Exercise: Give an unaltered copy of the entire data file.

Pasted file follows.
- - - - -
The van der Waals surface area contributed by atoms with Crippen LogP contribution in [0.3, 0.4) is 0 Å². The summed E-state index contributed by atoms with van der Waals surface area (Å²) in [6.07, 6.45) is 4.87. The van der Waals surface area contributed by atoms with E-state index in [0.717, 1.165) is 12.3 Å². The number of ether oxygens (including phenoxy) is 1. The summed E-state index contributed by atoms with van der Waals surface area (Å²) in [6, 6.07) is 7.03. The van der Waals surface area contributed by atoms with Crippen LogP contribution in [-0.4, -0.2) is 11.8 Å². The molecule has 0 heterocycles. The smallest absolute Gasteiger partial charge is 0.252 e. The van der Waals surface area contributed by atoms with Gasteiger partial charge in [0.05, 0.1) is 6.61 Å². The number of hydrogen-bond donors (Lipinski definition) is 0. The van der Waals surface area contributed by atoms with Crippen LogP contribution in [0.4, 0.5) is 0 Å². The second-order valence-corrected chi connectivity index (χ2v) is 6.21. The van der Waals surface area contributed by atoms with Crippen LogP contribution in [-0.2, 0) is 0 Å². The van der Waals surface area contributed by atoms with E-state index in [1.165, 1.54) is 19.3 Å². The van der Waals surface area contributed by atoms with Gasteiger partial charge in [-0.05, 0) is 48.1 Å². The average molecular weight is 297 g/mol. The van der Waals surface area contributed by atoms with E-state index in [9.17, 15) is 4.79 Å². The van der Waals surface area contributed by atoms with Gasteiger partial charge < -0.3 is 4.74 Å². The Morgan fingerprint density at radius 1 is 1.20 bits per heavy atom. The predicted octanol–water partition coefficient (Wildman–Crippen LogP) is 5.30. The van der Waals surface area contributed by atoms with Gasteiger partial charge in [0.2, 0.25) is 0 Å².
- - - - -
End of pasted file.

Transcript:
The van der Waals surface area contributed by atoms with Crippen LogP contribution in [0.3, 0.4) is 0 Å². The summed E-state index contributed by atoms with van der Waals surface area (Å²) in [6.07, 6.45) is 4.87. The van der Waals surface area contributed by atoms with E-state index in [0.717, 1.165) is 12.3 Å². The number of ether oxygens (including phenoxy) is 1. The summed E-state index contributed by atoms with van der Waals surface area (Å²) in [6, 6.07) is 7.03. The van der Waals surface area contributed by atoms with Crippen LogP contribution in [-0.4, -0.2) is 11.8 Å². The molecule has 0 heterocycles. The smallest absolute Gasteiger partial charge is 0.252 e. The van der Waals surface area contributed by atoms with Gasteiger partial charge in [0.05, 0.1) is 6.61 Å². The number of hydrogen-bond donors (Lipinski definition) is 0. The van der Waals surface area contributed by atoms with Crippen LogP contribution in [0.4, 0.5) is 0 Å². The second-order valence-corrected chi connectivity index (χ2v) is 6.21. The van der Waals surface area contributed by atoms with Crippen LogP contribution in [-0.2, 0) is 0 Å². The van der Waals surface area contributed by atoms with E-state index in [1.165, 1.54) is 19.3 Å². The van der Waals surface area contributed by atoms with Gasteiger partial charge in [-0.05, 0) is 48.1 Å². The average molecular weight is 297 g/mol. The van der Waals surface area contributed by atoms with E-state index in [9.17, 15) is 4.79 Å². The van der Waals surface area contributed by atoms with Gasteiger partial charge < -0.3 is 4.74 Å². The Morgan fingerprint density at radius 1 is 1.20 bits per heavy atom. The predicted octanol–water partition coefficient (Wildman–Crippen LogP) is 5.30. The van der Waals surface area contributed by atoms with Gasteiger partial charge in [0.2, 0.25) is 0 Å².